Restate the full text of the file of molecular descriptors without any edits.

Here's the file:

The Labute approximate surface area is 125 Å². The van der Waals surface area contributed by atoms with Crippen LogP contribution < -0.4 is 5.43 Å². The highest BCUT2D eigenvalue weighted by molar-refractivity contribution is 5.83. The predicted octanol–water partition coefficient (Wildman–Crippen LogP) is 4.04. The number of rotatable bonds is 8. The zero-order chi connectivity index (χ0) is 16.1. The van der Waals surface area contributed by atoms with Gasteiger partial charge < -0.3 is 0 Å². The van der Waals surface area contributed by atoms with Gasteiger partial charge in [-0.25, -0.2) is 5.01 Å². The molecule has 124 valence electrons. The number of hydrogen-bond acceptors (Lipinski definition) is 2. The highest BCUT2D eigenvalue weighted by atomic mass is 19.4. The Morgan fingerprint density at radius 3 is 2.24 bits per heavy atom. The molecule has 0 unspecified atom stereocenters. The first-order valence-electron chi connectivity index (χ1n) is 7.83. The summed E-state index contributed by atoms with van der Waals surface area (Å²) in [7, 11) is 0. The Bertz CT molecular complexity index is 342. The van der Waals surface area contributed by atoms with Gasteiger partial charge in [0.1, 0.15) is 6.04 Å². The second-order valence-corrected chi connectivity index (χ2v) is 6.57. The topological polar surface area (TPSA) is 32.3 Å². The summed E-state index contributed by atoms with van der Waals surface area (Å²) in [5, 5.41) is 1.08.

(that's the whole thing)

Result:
The Labute approximate surface area is 125 Å². The van der Waals surface area contributed by atoms with Crippen LogP contribution < -0.4 is 5.43 Å². The highest BCUT2D eigenvalue weighted by molar-refractivity contribution is 5.83. The predicted octanol–water partition coefficient (Wildman–Crippen LogP) is 4.04. The number of rotatable bonds is 8. The zero-order chi connectivity index (χ0) is 16.1. The van der Waals surface area contributed by atoms with Gasteiger partial charge < -0.3 is 0 Å². The van der Waals surface area contributed by atoms with Gasteiger partial charge in [-0.25, -0.2) is 5.01 Å². The molecule has 124 valence electrons. The number of hydrogen-bond acceptors (Lipinski definition) is 2. The highest BCUT2D eigenvalue weighted by atomic mass is 19.4. The Morgan fingerprint density at radius 3 is 2.24 bits per heavy atom. The molecule has 0 unspecified atom stereocenters. The first-order valence-electron chi connectivity index (χ1n) is 7.83. The summed E-state index contributed by atoms with van der Waals surface area (Å²) in [7, 11) is 0. The Bertz CT molecular complexity index is 342. The van der Waals surface area contributed by atoms with Gasteiger partial charge in [0.1, 0.15) is 6.04 Å². The second-order valence-corrected chi connectivity index (χ2v) is 6.57. The topological polar surface area (TPSA) is 32.3 Å². The summed E-state index contributed by atoms with van der Waals surface area (Å²) in [5, 5.41) is 1.08.